Featured Partner Profile: Becky Krause, First PREMIER Bank
Left to right: Alissa, Robb, Becky, Kasey Bigelow, Landon and Riley
One of the greatest challenges for farmers and ranchers today is managing their businesses amid tremendous volatility in crop and livestock markets and high prices for the inputs they need to run the operation.
Becky Krause brings a unique perspective to addressing these challenges. As a manager and Vice President at First PREMIER Bank in South Dakota, she works with farmers every day to help manage the business aspects of their farms and livestock operations. As an owner of a family grain and livestock operation, she also understands the day-to-day realities of caring for livestock and the land.
Becky manages the six northern locations of First PREMIER Bank, a privately owned South Dakota bank with 17 locations in the state. First Premier has an ag department consisting of six lenders and three assistants, and also sells crop insurance.
First PREMIER is a member and supporter of Ag United for South Dakota, as well as a number of other ag groups and events, including the Watertown Winter Farm Show, the Sioux Empire Farm Show, South Dakota Cattleman's Association, Crystal Springs Rodeo, Annual Watertown Farmers Appreciation Banquet, 4-H Achievement Days Premium Sales in Hamlin, Codington and Deuel Counties, Deuel School FFA corn plot and banquet, Annual Proficiency FFA Award, Safety Camp, and First Grade "Day at the Farm.”
Becky grew up on a dairy and beef farm in Deuel County. After marrying her high school sweetheart Robb Krause, they began a small dairy operation and started feeding cattle. Krause Livestock LLC is headquartered south of Clear Lake, South Dakota, and is now a diversified livestock and grain operation with a cow/calf herd, feeder livestock, corn ,soybeans, alfalfa, oats and wheat.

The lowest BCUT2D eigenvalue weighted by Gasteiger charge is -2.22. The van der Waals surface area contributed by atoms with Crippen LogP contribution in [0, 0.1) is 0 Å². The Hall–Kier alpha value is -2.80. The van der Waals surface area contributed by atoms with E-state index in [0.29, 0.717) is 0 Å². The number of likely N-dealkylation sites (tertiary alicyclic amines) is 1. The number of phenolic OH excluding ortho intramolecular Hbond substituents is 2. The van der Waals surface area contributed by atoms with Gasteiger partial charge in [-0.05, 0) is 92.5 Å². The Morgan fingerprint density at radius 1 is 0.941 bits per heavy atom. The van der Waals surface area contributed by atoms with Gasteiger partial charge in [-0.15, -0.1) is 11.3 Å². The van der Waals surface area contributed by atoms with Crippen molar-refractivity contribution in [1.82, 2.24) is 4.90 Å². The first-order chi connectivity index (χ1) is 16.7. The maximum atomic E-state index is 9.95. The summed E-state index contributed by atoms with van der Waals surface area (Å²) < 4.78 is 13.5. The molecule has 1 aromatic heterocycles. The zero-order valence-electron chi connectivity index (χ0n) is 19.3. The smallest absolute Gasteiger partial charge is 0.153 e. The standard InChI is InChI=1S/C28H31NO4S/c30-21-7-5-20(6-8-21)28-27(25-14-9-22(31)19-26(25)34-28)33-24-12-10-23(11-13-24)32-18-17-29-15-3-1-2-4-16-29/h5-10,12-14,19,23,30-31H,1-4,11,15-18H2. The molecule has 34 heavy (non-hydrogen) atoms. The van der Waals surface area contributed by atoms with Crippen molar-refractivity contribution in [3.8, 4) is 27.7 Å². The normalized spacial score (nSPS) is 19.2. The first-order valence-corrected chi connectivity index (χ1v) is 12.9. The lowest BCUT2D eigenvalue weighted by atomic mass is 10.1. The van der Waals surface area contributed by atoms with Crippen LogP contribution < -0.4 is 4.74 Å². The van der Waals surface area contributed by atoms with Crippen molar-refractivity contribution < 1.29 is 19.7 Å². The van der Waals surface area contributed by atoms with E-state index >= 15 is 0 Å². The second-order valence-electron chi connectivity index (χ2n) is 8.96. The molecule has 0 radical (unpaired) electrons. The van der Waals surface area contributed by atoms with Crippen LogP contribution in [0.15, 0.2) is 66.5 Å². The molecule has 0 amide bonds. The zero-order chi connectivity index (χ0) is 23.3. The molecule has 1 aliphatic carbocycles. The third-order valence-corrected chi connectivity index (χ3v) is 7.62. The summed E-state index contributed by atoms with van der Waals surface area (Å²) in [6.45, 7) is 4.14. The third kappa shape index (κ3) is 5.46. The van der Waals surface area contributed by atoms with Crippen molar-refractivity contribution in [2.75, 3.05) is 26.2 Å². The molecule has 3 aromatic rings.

Robb and Becky have three children. Riley, 25, and Landon, 22, are both involved in the farm. Riley focuses on crop, feed and machinery, and Landon’s responsibilities are livestock care and feeding. Their daughter Alissa will graduate from Deuel High School in May 2014, and will attend SDSU in Brookings for ag and elementary education
“Being able to have our children so close to us and working together in an industry we love is the most rewarding part of farming,” she said. “I grew up on a family farm in Deuel County and value the opportunity to live and work with our most valuable assets, our children.”
The family is active in a number of community and agriculture organizations, including the Clear Lake United Methodist Church. Becky teaches Sunday School and confirmation classes and leads the youth group, and is on the Stewards Against Childhood Hunger committee that provides week-end backpacks for Deuel Elementary students. She also serves on the Lake Area Technical Institution’s Foundation Board of Directors and as the chairperson of the finance committee.
They also work to share information about modern production agriculture, including hosting several tours a year to different buying groups for the meat industry. There is definitely a concern for safe food, but also a desire from the non-ag population to learn how their food goes from the field or feedlot to their plate, said Becky.
“The comment that we hear all of the time by groups that visit our farm is that they didn’t know how much physical work and attention to detail is involved in the operation,” she said “During a feedlot tour, Robb often explains that our livestock eat a much more balanced diet than most American consumers!”
The economic benefits of agriculture in South Dakota are wide ranging, from supporting individual families and strengthening rural communities to driving the state’s economic engine.
“Farm families keep our local businesses going. There is an incredible economic benefit in having local farm families spend their money on crop and livestock expenses, along with living expenses,” she said. “There are millions of dollars that roll through our local community because of agriculture production. It is a source of employment and livelihood for our community.”
Becky is also excited about the future of agriculture in South Dakota and the opportunities for current and future generations.
“It has been almost two decades since we have seen this much interest with the younger generation wanting to be involved in ag production. It is refreshing to know that our children want to carry on the tradition of farming together as a family,” she said.